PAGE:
1. Identifying an MP arrested for rape: public interest
The Times view on…
on trust in politics
The Times believes it is in the public interest to name the Conservative MP publicly accused of rape and sexual assault this week. The man, in his 50s, has been asked to stay away from the Commons, but has not been suspended. “To be elected a Member of Parliament is to assume public responsibilities, above all representing the interests of constituents,” says the newspaper. “Should an MP be unable to play a full role in the parliamentary process, the people who elected him or her have every right to know, and to know why.” Voters must be “furnished with the facts” to make informed judgements, on which “representative democracy depends”. While it can be argued that arrested suspects should remain anonymous in some cases, it is “unjustifiable that the identity of an MP accused of such serious crimes is known to the government and police but not to the public”, continues The Times. “Such secrecy is damaging to democracy and undermines trust in politics.”
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2. Vladimir Putin is micromanaging his way to military collapse
Robert Service at The Telegraph
on grasping levers
Vladimir Putin has “never made a secret of the fact the war against Ukraine was his personal decision”, says Oxford University historian Robert Service at The Telegraph, but recent reports suggest that “military setbacks have sucked Putin into micromanaging the Russian operations”. Service says that “Kremlin etiquette with its unsavoury tsarist and communist influences gives him the aura of a dictator”, but “like Hitler and Stalin, the Russian president is over-estimating his ability to command”. If anyone has underestimated the patriotism of the Ukrainian people it is the Russian president, he adds. As his “hands grasp the levers of Russian military power more tightly”, he really will have “nobody to blame but himself” if victory eludes the invaders.
3. Why can’t the Left take a joke?
Kathleen Stock at Unherd
on po-faced criticism
Comedian Chris Rock has just finished a brief UK tour in which he observed that “many people are very afraid of offending others these days”, writes Kathleen Stock at Unherd. “Presumably some comedians are even more afraid now, having seeing Will Smith slap Rock at the Oscars in March,” says Stock. “But even where the po-faced stop short of lamping the smart-arsed, it’s widely noted that there’s a growing societal intolerance towards offensive comedy.” She argues that the “progressive Left has moralised huge swathes of communication, both within comedy and beyond it”. Comedians now have one of two choices: “either avoid controversy like the plague or run happily towards it”. Stock says: “There’s not much in between, and comedy has lost some of its richness because of it.”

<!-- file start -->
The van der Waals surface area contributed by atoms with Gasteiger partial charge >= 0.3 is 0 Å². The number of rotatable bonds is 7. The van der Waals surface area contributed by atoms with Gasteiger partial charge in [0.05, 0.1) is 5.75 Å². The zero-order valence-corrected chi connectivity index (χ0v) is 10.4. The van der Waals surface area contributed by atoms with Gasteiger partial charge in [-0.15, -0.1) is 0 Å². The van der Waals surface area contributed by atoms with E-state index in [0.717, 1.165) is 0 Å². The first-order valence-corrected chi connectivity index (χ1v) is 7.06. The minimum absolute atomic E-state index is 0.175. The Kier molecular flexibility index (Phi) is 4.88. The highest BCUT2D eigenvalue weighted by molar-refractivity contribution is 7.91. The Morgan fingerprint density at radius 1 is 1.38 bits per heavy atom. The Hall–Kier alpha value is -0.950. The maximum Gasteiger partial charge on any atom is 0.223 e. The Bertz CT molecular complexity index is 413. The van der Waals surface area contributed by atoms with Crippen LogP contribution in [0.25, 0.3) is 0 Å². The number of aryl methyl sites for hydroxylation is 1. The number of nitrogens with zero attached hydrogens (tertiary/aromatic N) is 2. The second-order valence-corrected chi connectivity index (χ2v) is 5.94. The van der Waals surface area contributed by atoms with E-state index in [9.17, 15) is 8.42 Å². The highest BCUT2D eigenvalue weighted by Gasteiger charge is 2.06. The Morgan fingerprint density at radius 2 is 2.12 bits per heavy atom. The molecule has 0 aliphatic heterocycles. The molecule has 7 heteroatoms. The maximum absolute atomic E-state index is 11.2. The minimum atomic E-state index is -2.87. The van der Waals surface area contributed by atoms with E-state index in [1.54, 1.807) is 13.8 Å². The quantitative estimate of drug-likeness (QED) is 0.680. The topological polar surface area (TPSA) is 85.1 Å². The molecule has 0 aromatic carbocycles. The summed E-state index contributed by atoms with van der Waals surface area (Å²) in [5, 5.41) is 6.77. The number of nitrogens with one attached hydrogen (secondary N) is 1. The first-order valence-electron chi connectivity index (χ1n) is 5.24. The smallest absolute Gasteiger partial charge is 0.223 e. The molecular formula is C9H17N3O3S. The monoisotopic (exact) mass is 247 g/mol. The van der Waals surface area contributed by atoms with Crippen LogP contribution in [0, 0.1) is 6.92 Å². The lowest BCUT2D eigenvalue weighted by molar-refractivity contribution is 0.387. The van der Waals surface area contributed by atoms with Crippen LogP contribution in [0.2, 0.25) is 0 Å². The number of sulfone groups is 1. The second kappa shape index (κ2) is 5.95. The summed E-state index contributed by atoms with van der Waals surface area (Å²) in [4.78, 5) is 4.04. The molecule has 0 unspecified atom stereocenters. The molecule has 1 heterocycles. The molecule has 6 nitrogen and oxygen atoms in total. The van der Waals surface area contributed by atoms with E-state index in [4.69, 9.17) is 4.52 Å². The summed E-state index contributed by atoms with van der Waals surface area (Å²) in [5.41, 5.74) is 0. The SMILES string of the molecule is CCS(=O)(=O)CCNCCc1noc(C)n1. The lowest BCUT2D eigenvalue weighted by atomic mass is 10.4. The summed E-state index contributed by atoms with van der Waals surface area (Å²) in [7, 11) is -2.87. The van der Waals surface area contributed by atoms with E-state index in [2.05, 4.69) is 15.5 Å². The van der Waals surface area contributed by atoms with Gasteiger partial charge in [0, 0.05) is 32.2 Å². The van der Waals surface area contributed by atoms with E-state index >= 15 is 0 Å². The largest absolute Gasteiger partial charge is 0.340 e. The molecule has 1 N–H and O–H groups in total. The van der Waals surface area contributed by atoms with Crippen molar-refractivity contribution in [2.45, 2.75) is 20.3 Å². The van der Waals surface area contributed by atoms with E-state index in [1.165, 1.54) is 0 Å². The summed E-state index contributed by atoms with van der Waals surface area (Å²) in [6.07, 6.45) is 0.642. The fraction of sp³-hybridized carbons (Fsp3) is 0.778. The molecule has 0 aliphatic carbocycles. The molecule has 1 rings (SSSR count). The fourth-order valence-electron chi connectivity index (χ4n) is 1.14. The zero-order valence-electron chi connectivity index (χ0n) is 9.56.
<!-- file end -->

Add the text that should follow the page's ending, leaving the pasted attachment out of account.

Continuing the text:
4. Women already know breastfeeding is good for babies, so stop shaming those who can’t
Jessica Barrett at i news
on a feeding frenzy
“The last couple of weeks have thrown up many very strong opinions about formula feeding, often from those who have never even had to make a choice about feeding their baby,” says Jessica Barrett for the i news site. A “terrifying” shortage of baby formula in the US due to a temporary closure of a Michigan factory over safety concerns has left families “desperate”, while the prices of baby products in the UK are rising, she says. This has led to some suggesting that “women should just ‘get lactating’ if they want to feed their babies, as if no one had ever thought of that”. Barrett says she was left feeling “severe shame” – “not to mention heartbreak” – when she was unable to fully breastfeed her own tongue-tied baby in his first weeks. “The US formula crisis has become yet another way that mothers are being shamed and criticised for extremely personal choices. As if the threat of being unable to get what you need to feed your child wasn’t bad enough.”
5. Ukraine war causes free speech headache in Italy
Fabrizio Tassinari and Miguel Poiares Maduro for Politico
on balanced media
There has been a “crescendo of problematic cases” on Italian TV since Russia’s invasion of Ukraine, write Fabrizio Tassinari, executive director of the School of Transnational Governance at the European University Institute, and Miguel Poiares Maduro, chair of the European Digital Media Observatory, at Politico. Programmes “have hosted Russian ‘journalists’ or official representatives as guests, side by side with Italian experts holding the opposite positions, arguing with negligible moderation”. Yes, “pluralism and free speech are fundamental to democracy”, they say. But democracy also “demands evidence-based truth, and confusing the need to guarantee pluralism with that of giving equal credibility and authority to all opinions is a mistake”. The requirement for the media to report on both sides should not be confused with the “attribution of equal space and treatment”. That would be akin to demanding a programme on the Holocaust “must feature an honored historian debating alongside a Holocaust denier”. In Italy, say Tassinari and Maduro, “this false equivalence has come dangerously close to reality”.
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